Saturday, October 11, 2014
The moral of a wish story is always this: the world as it exists right now is the very best thing we can ever hope to have. Any change will make things worse. Trying to escape any aspect of your life will make things worse. All is for the best in this best of all possible worlds.
And, yes, that is a profoundly conservative moral: the deepest stories are the most conservative, the most concerned with how bad things will get if you stop listening to the people you're supposed to listen to. Wish stories are folktales, or their close cousins: they warn about all of the devils lurking in the woods, and have no time to dream about angels, or even to raise their eyes towards where angels might be.
Bryan Lee O'Malley's book Seconds is a wishing story, and it follows the ancient path of those stories, as it must. Folktales aren't exactly what we'd expect from the creator of Scott Pilgrim, but maybe we should have: O'Malley's earlier works integrate magical, supernatural, even miraculous events directly into daily life, giving them the kind of solid everydayness that's typical of folktales as well. In the same way that veganism gives superpowers to Todd Ingram, the restaurant Seconds has a house spirit: that's just the way these worlds operate.
Katie was the head chef of Seconds, and sort-of still is. She opened it, established the cuisine, made it a huge success in this city that no one actually names. But it's not hers: it's owned by Raymond, the manager. So she's been working on opening a new place with a new partner, Arthur, in a big old building with a lot of problems. She suddenly has the kind of free time that restaurant people never have: she's slowly handed over power and control at Seconds to the new head chef, Andrew, and the new place is still at the building-walls stage, which is mostly run by Arthur.
And her life is off-kilter as well: she broke up with a long-term boyfriend, Max, after years of working with him at Seconds. She's sleeping with her replacement Andrew in a way she thinks is clandestine. She feels unconnected from everything, and stuck in a place she wants to get out of. She even lives at Seconds, in a small room upstairs, to save more money to go towards the new place. O'Malley never needs to say this, but Katie is someone who has defined her professional life by cooking, and now she's trapped in a moment where she has nowhere to cook.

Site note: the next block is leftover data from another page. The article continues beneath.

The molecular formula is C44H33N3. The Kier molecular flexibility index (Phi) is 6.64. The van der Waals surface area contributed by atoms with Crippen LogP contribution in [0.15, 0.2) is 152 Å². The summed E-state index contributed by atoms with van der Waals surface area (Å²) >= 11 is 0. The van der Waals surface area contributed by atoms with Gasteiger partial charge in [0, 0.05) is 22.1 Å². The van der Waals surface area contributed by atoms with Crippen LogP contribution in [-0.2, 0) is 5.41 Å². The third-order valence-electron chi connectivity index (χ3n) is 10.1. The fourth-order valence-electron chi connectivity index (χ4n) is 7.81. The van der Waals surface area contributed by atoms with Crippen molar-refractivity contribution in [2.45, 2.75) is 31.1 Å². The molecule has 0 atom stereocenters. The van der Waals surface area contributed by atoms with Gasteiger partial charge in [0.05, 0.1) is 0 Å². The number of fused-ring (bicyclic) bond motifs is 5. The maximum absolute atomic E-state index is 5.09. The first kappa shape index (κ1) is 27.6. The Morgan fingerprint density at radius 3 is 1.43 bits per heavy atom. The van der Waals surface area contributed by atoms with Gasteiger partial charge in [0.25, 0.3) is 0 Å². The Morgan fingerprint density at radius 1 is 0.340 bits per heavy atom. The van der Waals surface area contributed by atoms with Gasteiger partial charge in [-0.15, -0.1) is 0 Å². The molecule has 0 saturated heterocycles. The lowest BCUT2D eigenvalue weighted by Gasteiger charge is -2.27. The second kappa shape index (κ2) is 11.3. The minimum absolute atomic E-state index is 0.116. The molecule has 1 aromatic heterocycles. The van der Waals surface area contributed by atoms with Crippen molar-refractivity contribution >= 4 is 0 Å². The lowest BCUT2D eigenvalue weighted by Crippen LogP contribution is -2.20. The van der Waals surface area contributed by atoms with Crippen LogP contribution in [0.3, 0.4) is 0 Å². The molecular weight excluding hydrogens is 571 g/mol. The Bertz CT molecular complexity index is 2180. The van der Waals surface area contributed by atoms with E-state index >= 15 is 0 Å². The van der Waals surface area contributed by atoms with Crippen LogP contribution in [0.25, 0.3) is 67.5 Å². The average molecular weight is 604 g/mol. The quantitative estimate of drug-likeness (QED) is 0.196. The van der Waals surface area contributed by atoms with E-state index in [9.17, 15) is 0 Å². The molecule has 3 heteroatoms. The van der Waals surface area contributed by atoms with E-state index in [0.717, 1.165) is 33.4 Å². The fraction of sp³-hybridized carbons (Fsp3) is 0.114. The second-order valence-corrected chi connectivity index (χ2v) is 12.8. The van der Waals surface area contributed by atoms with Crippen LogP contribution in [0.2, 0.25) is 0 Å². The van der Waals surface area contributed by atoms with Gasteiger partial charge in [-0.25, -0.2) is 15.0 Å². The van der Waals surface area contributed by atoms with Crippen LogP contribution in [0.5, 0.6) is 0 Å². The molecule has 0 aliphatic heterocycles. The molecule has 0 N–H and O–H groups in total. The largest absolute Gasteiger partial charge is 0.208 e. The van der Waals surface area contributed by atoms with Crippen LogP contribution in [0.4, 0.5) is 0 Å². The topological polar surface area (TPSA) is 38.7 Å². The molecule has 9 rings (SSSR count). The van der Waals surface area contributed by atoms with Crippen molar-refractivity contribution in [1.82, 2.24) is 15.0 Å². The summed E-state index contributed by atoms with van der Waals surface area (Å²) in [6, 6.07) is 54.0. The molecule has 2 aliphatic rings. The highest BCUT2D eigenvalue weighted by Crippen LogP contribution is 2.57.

One night, Katie wakes up to see a strange young woman crouching on her dresser in the middle of the night, with a piercing stare and a unclear warning for Katie. In the morning, Katie has forgotten it entirely. But soon she finds a small notebook and a mushroom in that dresser, with instructions: she can write down one mistake, eat the mushroom, and sleep, to wake up with that mistake fixed.
It works, of course, and like all first wishes it seems to make things better effortlessly -- as if Katie could fix everything in her life with just a few more mushrooms and some judicious choices of mistakes to correct. And she does find a source of mushrooms, and begins a series of wishes to cut out problems large and small. She fixes the new place, brings Max back into her life, and more than anything else corrects whatever impulsive stupid thing she did the night before -- and Katie does a lot of impulsive stupid things. Katie starts to feel uneasy about some of the changes, or tries to convince herself they're what she wanted, as they escalate and the larger world seems to change as well.
Along the way, she makes one other mistake, complicating the situation. But even the sequence of wishes is clearly not good, and can end only one way. And, in the end, there is only one mushroom, and only one wish that can be made.
O'Malley tells this story in mostly bright, vibrant panels -- filled with vivid colors from Nathan Fairbairn -- arranged into a smallish space on the page, with lots of white space in the gutters and margins. His page layouts are very varied: they often have a three-tier structure, but those tiers are only occasionally the same height, and almost never all extend across the whole page. Instead, panels come in all sizes and shapes, with lots of double- and triple-height panels for important moments or to add a story beat or to iris out the camera eye briefly. As others have noted, Katie is often distractingly young-looking, all chibi face and big hair and tiny body, but O'Malley tends to draw everyone young and with open wide-eyed faces.
Seconds tells its story well, and rings some changes on the wishing story along the way. And it has a great, conflicted main character in Katie, and a sprightly line of narration that may or may not be supposed to be Katie's own internal dialogue. (O'Malley makes it a bit too all-knowing and wise for that to entirely work; I took it as a narrator that Katie could sometimes hear, which is not unknown for a folktale.) It shows O'Malley clearly breaking free from Scott Pilgrim and trying new things, and is an entertaining, thoughtful, impeccably crafted story to engage both O'Malley's old fans and a larger folktale audience as well.
Book-A-Day 2014 Introduction and Index